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python3 super fuction arguments

hi i discover that the super funciton takes some optional argument but can someone explain to me what super function does if the areguments are exist ?

16th Apr 2021, 12:56 AM
Imrane Aabbou
Imrane Aabbou - avatar
15 Answers
+ 1
Or you can go to the genuine doco; always worth checking. It is possible for a class to inherit from multiple classes, and the optional arguments let you choose between them. https://docs.python.org/3/library/functions.html?highlight=super#super
16th Apr 2021, 4:16 AM
Myk Dowling
Myk Dowling - avatar
+ 4
0MR4N , it doesn't always need to be self. If you are wanting to call a method from a parent class of one of your class' objects, you would specify that object instead of self. Another possibility is that you are importing a class from a library, and it has a private parent class that you don't want to import. If you wanted to access a class or static method from that private parent, you would put the class you have imported in that second argument, fitting the "or type" definition for the argument.
16th Apr 2021, 10:31 PM
Myk Dowling
Myk Dowling - avatar
+ 2
Here's a pretty good explanation of super() https://realpython.com/python-super/
16th Apr 2021, 2:44 AM
ChaoticDawg
ChaoticDawg - avatar
+ 2
0MR4N If you had thoroughly read the link I provided you'd have already known the answer. 😉
16th Apr 2021, 11:05 PM
ChaoticDawg
ChaoticDawg - avatar
+ 2
help me def balanced(expression): #your code goes here print(balanced(input())) Balanced Parentheses Parentheses are balanced, if all opening parentheses have their corresponding closing parentheses. Given an expression as input, we need to find out whether the parentheses are balanced or not. For example, "(x+y)*(z-2*(6))" is balanced, while "7-(3(2*9))4) (1" is not balanced. The problem can be solved using a stack. Push each opening parenthesis to the stack and pop the last inserted opening parenthesis whenever a closing parenthesis is encountered. If the closing bracket does not correspond to the opening bracket, then stop and say that the brackets are not balanced. Also, after checking all the parentheses, we need to check the stack to be empty -- if it's not empty, then the parentheses are not balanced. Implement the balanced() function to return True if the parentheses in the given expression are balanced, and False if not. Sample Input: (a( ) eee) ) Sample Output: False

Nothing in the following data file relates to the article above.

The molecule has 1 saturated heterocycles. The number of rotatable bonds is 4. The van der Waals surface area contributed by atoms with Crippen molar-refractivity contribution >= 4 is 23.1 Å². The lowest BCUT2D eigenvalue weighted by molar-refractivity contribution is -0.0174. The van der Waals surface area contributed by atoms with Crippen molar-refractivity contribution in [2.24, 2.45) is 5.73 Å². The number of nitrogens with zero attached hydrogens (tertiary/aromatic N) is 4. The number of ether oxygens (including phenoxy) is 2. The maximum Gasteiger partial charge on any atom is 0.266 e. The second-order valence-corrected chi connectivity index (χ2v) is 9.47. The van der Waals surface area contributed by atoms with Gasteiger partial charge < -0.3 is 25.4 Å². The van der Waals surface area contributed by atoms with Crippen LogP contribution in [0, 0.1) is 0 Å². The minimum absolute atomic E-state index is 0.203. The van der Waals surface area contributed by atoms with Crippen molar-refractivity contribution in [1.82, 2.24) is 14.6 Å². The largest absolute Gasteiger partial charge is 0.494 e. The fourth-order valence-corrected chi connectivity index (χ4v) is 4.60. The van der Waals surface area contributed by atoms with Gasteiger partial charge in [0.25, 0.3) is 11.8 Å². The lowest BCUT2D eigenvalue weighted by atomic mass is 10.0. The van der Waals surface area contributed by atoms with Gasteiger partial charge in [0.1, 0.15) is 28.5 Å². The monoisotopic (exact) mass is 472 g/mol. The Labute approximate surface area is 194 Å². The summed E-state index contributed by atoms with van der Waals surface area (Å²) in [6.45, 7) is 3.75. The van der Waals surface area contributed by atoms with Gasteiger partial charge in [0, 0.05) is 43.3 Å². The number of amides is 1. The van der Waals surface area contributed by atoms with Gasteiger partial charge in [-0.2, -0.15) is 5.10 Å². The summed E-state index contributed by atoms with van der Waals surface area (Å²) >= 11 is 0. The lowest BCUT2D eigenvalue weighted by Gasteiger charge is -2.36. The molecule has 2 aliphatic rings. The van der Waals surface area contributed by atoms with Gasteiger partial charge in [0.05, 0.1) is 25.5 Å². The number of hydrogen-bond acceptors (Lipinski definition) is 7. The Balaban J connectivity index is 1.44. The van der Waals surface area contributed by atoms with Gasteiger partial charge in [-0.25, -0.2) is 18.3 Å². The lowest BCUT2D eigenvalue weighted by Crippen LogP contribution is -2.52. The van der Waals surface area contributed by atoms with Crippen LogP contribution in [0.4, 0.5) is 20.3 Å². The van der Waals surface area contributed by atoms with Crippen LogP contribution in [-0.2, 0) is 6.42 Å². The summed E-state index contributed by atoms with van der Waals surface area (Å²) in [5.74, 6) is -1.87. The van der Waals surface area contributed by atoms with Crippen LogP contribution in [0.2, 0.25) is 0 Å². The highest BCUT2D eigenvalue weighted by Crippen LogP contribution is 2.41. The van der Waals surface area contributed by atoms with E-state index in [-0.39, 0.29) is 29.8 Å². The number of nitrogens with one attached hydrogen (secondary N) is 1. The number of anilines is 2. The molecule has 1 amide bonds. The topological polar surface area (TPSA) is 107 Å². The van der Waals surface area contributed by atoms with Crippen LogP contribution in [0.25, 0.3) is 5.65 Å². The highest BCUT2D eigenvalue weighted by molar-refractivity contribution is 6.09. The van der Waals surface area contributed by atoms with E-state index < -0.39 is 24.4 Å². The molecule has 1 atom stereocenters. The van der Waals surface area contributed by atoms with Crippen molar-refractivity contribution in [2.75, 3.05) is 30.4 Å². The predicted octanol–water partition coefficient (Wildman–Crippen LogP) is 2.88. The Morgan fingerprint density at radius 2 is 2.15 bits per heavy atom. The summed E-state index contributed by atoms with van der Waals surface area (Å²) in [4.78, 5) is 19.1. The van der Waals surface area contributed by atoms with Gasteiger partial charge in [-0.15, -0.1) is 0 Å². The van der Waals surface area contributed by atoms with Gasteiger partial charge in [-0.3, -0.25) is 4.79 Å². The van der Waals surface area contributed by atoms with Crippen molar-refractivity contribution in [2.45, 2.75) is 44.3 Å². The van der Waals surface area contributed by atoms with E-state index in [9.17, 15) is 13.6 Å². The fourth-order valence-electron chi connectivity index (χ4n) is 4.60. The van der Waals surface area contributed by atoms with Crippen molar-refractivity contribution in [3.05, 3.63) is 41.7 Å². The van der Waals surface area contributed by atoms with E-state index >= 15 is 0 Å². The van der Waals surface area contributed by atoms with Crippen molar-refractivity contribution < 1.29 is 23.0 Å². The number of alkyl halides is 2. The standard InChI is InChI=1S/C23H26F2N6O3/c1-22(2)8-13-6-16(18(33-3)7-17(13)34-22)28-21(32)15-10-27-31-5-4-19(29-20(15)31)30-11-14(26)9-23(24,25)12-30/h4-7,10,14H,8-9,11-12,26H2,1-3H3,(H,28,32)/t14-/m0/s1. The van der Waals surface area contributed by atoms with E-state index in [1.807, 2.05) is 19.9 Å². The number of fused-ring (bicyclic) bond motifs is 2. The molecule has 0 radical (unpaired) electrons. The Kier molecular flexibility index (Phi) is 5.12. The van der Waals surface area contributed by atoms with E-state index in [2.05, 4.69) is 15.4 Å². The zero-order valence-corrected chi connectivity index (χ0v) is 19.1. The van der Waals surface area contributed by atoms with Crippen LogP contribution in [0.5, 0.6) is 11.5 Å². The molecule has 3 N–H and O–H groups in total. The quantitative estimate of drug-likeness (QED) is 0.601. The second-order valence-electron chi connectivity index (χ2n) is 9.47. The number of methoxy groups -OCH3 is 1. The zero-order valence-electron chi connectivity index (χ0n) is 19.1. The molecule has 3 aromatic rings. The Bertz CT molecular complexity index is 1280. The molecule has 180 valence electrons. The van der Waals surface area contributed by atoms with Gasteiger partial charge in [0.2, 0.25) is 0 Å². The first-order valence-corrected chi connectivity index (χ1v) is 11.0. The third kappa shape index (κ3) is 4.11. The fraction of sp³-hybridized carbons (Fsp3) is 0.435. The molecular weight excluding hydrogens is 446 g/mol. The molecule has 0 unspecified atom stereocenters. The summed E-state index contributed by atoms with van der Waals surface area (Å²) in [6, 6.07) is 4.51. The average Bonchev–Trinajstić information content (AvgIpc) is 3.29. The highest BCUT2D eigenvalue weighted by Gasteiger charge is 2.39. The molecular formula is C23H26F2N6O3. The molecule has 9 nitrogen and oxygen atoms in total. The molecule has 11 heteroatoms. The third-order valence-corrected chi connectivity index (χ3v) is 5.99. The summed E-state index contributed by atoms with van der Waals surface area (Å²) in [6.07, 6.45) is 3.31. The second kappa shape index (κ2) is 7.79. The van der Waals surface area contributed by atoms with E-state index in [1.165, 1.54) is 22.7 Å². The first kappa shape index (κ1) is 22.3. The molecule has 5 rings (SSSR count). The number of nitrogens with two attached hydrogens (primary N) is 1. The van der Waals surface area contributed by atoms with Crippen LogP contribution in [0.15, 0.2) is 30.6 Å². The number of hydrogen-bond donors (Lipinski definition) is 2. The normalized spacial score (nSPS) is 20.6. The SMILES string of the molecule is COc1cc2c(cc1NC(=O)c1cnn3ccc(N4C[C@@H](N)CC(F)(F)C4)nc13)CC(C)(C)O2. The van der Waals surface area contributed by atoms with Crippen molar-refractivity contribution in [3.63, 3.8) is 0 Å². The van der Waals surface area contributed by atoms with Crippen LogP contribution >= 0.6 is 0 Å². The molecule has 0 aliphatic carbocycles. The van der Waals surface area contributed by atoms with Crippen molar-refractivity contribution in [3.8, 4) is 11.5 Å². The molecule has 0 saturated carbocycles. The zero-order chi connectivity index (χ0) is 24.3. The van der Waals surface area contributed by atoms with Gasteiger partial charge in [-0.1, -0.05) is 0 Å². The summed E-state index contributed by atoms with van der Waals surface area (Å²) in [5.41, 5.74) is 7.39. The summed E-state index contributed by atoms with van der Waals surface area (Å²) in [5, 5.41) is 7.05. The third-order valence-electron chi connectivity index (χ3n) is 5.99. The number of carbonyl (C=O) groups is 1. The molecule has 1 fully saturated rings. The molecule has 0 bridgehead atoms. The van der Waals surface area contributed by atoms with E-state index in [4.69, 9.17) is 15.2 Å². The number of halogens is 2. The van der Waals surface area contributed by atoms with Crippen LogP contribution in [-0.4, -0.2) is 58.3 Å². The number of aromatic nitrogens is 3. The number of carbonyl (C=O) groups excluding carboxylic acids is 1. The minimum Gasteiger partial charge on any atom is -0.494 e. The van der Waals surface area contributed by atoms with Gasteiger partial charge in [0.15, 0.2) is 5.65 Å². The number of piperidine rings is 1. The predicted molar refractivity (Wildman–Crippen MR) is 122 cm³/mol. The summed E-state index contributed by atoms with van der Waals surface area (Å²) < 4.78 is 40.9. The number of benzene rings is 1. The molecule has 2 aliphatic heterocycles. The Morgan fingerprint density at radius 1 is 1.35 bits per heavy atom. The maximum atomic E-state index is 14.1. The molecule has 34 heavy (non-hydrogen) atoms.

4th Jun 2021, 10:46 AM
Ab. Ricky Handika
Ab. Ricky Handika - avatar
+ 1
ChaoticDawg yaaah i did 😆 but u knoooow i am hardhead
17th Apr 2021, 4:28 AM
Imrane Aabbou
Imrane Aabbou - avatar
0
Myk Dowling but sorry i knw now wht it does but what meas the second argumenet exactly and why it always need to be "self".
16th Apr 2021, 8:26 PM
Imrane Aabbou
Imrane Aabbou - avatar
0
Myk Dowling ok thank u so much i understand now
16th Apr 2021, 10:49 PM
Imrane Aabbou
Imrane Aabbou - avatar
0
why 10.1*6 = 60.599999999999994 10.1*3 = 30.299999999999997
4th May 2021, 7:58 AM
Satimboyev Diyorbek
Satimboyev Diyorbek - avatar
0
Mostrar preguntas print ("chupones")
5th Jun 2021, 10:21 PM
Stiven Rodriguez
0
Opino que el mejor es python 3
25th Dec 2021, 7:58 PM
Samuel Gomez
Samuel Gomez - avatar
0
Aún me cuesta crear code, ahí que dedicar mucho tiempo
25th Dec 2021, 7:59 PM
Samuel Gomez
Samuel Gomez - avatar
0
Alimontriks
25th Mar 2022, 9:14 PM
Abdelazize Abdo
Abdelazize Abdo - avatar
0
Make an algorithm that reads several numbers and tells you how many of those numbers between 100 and 200 were entered. When the value 0 (zero) is read, the algorithm must cease its execution. (someone answer
21st Apr 2022, 3:17 PM
Luis Gonzaga 神
Luis Gonzaga 神 - avatar
0
Hii
19th Nov 2022, 12:55 PM
Mahesh Jammy
Mahesh Jammy - avatar